Monday, 11 May 2009

NIALL: DAY 18, 10th MAY

It wouldn't be an expedition if you could guarantee that you would succeed. Two days ago one of my bindings broke. No bother, we have two spare skis. Yesterday my second binding broke so I adopted the second spare ski. No more room for error. This morning was bitterly cold. I glanced at the thermometer as we clipped into our skis and it read -23.7C and the wind was up too, making it frightfully chilly. Conditions were good though. The wind was behind us and the snow was frozen solid. There wasn't a cloud in the sky. We both looked forward to another 30km day. Muzz casually asked me, "are my bindings the same make as yours, oh no, I spoke to soon, this isnt good mate". Woe of woes, Murray's binding had just broken. After 5mins of playing with paracord in -24C outside our core temperature was dropping fast so we erected the tent as quickly as possible and got in our sleeping bags to warm up. We bought in the offending ski and our bag of spares." We could use this toothbrush…", "we could try this cable tie"," if we make a large wooden badger…". But all to no avail so we got on the phone to Matt Spenceley at Expedition Greenland, "the standard polar procedure is to saw off the three pins at the front of the binding, attach some wire to keep your foot pinned down and use some bungy around your heel to keep your boot as far forward in the binding as possible, got that?" So out came the Leatherman and we got filing. The whole procedure took ages and we were experimenting as we went. And for lack of wire we used paracord, of which we had a healthy variety. Finally, by 2pm, we were done. At last we packed up and hauled out, delighted to be on the move again after an expedition threatening mishap. 30mins later the paracord snapped. Not to worry, I've got some even better paracord in here. Sure enough it was better and lasted nearly 2hrs and then that snapped too. Finally we reached a solution - I uncovered a couple of metal clips that would prevent the paracord from chaffing and we were away. We hauled until 8pm over similar ground to yesterday - patches of fantastic frozen snow interspersed with areas that feel like a quagmire to haul through. Murray's polar elephants bare their tusks when a crust of snow is frozen over a soft layer underneath. It makes for might tough hauling. We were delighted to make 15.1km today and hope to bash out 30km again tomorrow but who knows what might happen hey. When we finished at 8pm it was -21.4C. Tonight will, Im sure, be our coldest yet. Were happy to be on the move and are confident that we can fix any recurring problems rapidly should they continue to blight our journey. It's freezing and late so its time for me to bed down as Ive got to be up early to make breakfast. Tonight's position is 66 47.699'N, 45 33.320'W, elevation 2195m. Goodnight all.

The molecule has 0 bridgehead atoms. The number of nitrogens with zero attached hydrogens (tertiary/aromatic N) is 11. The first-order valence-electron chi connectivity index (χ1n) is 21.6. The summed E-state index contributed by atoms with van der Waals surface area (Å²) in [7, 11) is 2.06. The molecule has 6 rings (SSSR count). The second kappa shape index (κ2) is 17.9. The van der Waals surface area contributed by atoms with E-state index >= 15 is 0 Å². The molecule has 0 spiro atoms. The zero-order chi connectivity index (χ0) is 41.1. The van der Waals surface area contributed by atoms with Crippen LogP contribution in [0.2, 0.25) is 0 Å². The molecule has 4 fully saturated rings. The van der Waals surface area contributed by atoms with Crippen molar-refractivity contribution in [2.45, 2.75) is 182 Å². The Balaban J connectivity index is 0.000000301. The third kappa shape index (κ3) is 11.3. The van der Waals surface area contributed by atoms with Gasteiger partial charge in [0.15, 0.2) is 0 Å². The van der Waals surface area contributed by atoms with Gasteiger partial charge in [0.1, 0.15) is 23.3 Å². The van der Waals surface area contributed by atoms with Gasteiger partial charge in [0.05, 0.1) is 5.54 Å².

N.B. The support team checked in with Niall and Murray last night and they were in high spirits despite suffering somewhat from the extreme cold that they've been experiencing these past few days. If their paracord fixes to the bindings hold out they expect to finish in 7-8 days time. Don't forget to make a donation to our chosen charity Help for Heroes at

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